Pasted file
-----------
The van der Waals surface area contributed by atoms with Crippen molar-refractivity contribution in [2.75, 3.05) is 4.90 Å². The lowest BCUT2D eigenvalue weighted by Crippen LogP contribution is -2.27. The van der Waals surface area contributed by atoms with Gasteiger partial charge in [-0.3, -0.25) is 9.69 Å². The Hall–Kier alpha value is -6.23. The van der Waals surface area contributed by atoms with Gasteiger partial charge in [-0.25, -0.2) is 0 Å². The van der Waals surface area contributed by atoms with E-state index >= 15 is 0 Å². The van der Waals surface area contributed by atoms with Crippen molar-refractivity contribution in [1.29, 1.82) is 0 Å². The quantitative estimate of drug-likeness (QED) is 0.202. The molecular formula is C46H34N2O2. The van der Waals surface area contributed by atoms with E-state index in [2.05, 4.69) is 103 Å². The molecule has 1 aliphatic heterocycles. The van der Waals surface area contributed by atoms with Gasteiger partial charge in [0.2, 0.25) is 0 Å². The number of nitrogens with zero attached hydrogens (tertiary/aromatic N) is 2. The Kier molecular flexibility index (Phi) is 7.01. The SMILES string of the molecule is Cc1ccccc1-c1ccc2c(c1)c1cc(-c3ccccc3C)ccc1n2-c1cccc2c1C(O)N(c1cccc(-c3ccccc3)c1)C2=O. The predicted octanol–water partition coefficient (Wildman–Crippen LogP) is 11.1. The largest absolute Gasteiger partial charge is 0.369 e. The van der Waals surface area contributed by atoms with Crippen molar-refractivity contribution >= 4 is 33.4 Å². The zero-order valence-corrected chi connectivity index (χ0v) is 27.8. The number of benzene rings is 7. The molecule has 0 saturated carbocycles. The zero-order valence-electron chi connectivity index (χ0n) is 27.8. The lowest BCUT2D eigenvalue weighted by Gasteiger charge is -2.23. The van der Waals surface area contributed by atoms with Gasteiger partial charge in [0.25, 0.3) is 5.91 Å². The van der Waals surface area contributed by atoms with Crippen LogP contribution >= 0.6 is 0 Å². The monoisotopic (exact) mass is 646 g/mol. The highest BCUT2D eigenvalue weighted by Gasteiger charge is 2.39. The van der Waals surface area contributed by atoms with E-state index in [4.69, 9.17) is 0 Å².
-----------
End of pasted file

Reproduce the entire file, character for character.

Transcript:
The van der Waals surface area contributed by atoms with Crippen molar-refractivity contribution in [2.75, 3.05) is 4.90 Å². The lowest BCUT2D eigenvalue weighted by Crippen LogP contribution is -2.27. The van der Waals surface area contributed by atoms with Gasteiger partial charge in [-0.3, -0.25) is 9.69 Å². The Hall–Kier alpha value is -6.23. The van der Waals surface area contributed by atoms with Gasteiger partial charge in [-0.25, -0.2) is 0 Å². The van der Waals surface area contributed by atoms with E-state index >= 15 is 0 Å². The van der Waals surface area contributed by atoms with Crippen molar-refractivity contribution in [1.29, 1.82) is 0 Å². The quantitative estimate of drug-likeness (QED) is 0.202. The molecular formula is C46H34N2O2. The van der Waals surface area contributed by atoms with E-state index in [2.05, 4.69) is 103 Å². The molecule has 1 aliphatic heterocycles. The van der Waals surface area contributed by atoms with Gasteiger partial charge in [0.2, 0.25) is 0 Å². The number of nitrogens with zero attached hydrogens (tertiary/aromatic N) is 2. The Kier molecular flexibility index (Phi) is 7.01. The SMILES string of the molecule is Cc1ccccc1-c1ccc2c(c1)c1cc(-c3ccccc3C)ccc1n2-c1cccc2c1C(O)N(c1cccc(-c3ccccc3)c1)C2=O. The predicted octanol–water partition coefficient (Wildman–Crippen LogP) is 11.1. The largest absolute Gasteiger partial charge is 0.369 e. The van der Waals surface area contributed by atoms with Crippen molar-refractivity contribution >= 4 is 33.4 Å². The zero-order valence-corrected chi connectivity index (χ0v) is 27.8. The number of benzene rings is 7. The molecule has 0 saturated carbocycles. The zero-order valence-electron chi connectivity index (χ0n) is 27.8. The lowest BCUT2D eigenvalue weighted by Gasteiger charge is -2.23. The van der Waals surface area contributed by atoms with Gasteiger partial charge in [0.25, 0.3) is 5.91 Å². The van der Waals surface area contributed by atoms with Crippen LogP contribution >= 0.6 is 0 Å². The monoisotopic (exact) mass is 646 g/mol. The highest BCUT2D eigenvalue weighted by Gasteiger charge is 2.39. The van der Waals surface area contributed by atoms with E-state index in [4.69, 9.17) is 0 Å².